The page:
Don Diamond

Born in Brooklyn on June 4th, 1921, Don's father, who was born in Russia, served in the U.S. Army in the First World War and was awarded the Purple Heart and the Silver Star medals. His mother was born in New Jersey. As a teenager, she won the New Jersey Typewriter Championship. They were excellent parents who encouraged their son to earn some money selling soda pop at the local ballpark, mowing lawns and shoveling snow. Don studied drama at the University of Michigan, where he waited tables and scrubbed pots in order to finance his studies, eventually graduating with a B.A. degree. During the summers he was a waiter at children's and adult camps. He learned some Spanish while serving in the U.S. Military in the Southwest as well as increasing his understanding of the Mexican culture. Diamond made his motion picture debut in Borderline, 1950, playing the role of Deusik. He subsequently went on to appear in over 25 other films and over 100 television series, sometimes in multiple appearances.

Don was honorably discharged from the service in 1946 as a first lieutenant. Breaking into radio acting, he gained a reputation as an excellent portrayer of Latins and Mexicans. This led to his co-starring role in 104 episodes of The Adventures of Kit Carson as El Toro, Carson's sidekick. Of this experience he recalls, "It was a pleasure to work with the late Bill Williams, but the two-day schedule of each half hour show was very tough. The horses couldn't read the scripts. We became so tired at the end of a long day that upon fluffing our lines, he and I would break into uncontrollable laughter and they would have to shoot the scene over and over again. One time the director told me to do the Mexican stereotype by sitting at the base of a large cactus and feign sleeping. In spite of the fact that I had no power or money, I defied the director and refused to malign any group, for instance, Mexicans."

El Toro
Corporal Reyes

In Zorro, Don Diamond played the often befuddled Corporal Reyes. He appeared in 50 of the episodes mostly taking orders from Sgt. Garcia. His addition to the Zorro cast in 1958 added an extra element of comedy by doing the reverse lines off of Henry Calvin. Don's first Zorro episode is titled Garcia Stands Accused. "In the late 1950's, I didn't get a running role when they screen tested the first Zorro show. In episode eight, I did a bit as a Spanish lancer. Subsequently they tested for a corporal to be a foil for Sergeant Garcia. I won the screen test, downplaying the role because I knew Mr. Disney wanted Garcia to get the big laughs. I enjoyed working with Guy Williams and Henry Calvin. We truly became close friends", Don recalls.

Mr. Diamond's true talent lies as much in the vocal as in the physical side of acting. He speaks fluent Spanish and can simulate in excess of 20 authentic dialects from all over the world. He has been much in demand for providing the voices of characters in cartoons and can truly be called "The Man of a Thousand Voices". He lent his voice to the Zorro cartoon series as Sgt. Gonzalez and also the cartoon Tijuana Toads as Toro and Texas Toads as Fatso. He has appeared in such shows as The Virginian, The Flying Nun, The Immortal, The Wild, Wild West, The Lone Ranger, The Streets of San Francisco, Mission Impossible, CHIPS, Police Story, Barnaby Jones, Columbo, Adam 12, LA Law, and even Zorro and Son!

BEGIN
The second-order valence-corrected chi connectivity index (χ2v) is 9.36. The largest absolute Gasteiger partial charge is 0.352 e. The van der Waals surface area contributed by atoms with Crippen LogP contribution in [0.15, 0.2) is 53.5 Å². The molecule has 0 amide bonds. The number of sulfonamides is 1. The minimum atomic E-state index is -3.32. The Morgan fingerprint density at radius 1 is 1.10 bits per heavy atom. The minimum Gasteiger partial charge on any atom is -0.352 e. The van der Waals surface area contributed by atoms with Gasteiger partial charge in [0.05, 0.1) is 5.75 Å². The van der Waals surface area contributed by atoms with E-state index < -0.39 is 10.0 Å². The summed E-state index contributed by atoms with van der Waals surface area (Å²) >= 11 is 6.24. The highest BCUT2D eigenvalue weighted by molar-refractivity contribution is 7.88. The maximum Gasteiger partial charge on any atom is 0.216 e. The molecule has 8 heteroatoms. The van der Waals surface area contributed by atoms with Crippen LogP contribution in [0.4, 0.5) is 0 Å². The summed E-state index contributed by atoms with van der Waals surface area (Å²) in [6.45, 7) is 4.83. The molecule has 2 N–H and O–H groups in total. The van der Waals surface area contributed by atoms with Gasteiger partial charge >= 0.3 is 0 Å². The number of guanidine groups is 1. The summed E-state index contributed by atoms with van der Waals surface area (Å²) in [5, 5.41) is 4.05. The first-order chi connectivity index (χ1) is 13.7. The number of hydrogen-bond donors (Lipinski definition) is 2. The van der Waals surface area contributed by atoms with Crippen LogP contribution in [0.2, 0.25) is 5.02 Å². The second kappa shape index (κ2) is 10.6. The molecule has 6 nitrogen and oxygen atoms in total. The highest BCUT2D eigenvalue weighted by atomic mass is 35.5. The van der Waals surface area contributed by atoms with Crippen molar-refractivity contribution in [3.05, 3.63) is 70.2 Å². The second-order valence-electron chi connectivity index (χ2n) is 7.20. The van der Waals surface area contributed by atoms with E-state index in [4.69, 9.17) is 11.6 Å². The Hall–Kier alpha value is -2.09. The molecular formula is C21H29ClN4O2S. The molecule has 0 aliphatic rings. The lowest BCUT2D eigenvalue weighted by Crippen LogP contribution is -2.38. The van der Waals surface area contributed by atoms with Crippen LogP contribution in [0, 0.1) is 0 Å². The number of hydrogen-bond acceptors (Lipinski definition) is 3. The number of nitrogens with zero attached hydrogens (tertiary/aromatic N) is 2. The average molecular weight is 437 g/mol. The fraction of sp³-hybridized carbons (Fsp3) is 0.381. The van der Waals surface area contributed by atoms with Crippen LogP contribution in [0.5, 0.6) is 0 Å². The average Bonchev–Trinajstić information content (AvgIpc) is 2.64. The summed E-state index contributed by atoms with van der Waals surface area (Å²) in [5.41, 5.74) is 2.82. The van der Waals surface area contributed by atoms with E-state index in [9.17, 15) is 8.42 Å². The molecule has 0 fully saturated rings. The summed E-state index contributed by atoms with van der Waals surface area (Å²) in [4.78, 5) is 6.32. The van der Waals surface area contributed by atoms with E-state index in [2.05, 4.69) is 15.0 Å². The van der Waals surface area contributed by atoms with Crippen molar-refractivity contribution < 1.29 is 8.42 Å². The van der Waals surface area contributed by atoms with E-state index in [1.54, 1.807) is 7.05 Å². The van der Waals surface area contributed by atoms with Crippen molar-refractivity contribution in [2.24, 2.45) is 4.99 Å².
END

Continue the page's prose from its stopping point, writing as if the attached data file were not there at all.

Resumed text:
Corporal Reyes?
Crazy Cat

From 1965 to 1967 you may remember Don as Chief Wild Eagle's sidekick, Crazy Cat of the Hekawi tribe in F-Troop, a very popular comedy Western series. He recalls, "I broke the stereotype of the deep bass voice Indian and did Crazy Cat in a high pitched voice. The role caught on. The series was a total farce with a heavy emphasis on physical humor and marvelous caricatures. Don appeared in 50 episodes.

Not too long ago, for recreation, Don played four-wall handball at the YMCA three times a week. He has been a member there for 45 consecutive years. He reads a lot, is an enthusiastic amateur radio operator and loves to tell jokes in English and Spanish. Of his family he says, "My wife Louisa is a Spanish teacher. She's from Mexico." They have been married for over 30 years.

Me and Don at the Hollywood Collectors Show

Update: Sadly, we lost our beloved Corporal Reyes on June 19th, 2011. He was 90 years old. In addition to his wife Louisa, Don is survived by his brother, sister, daughter, two step-daughters, two step-grandchildren and two step-great-grandchildren. He'll be forever in our hearts.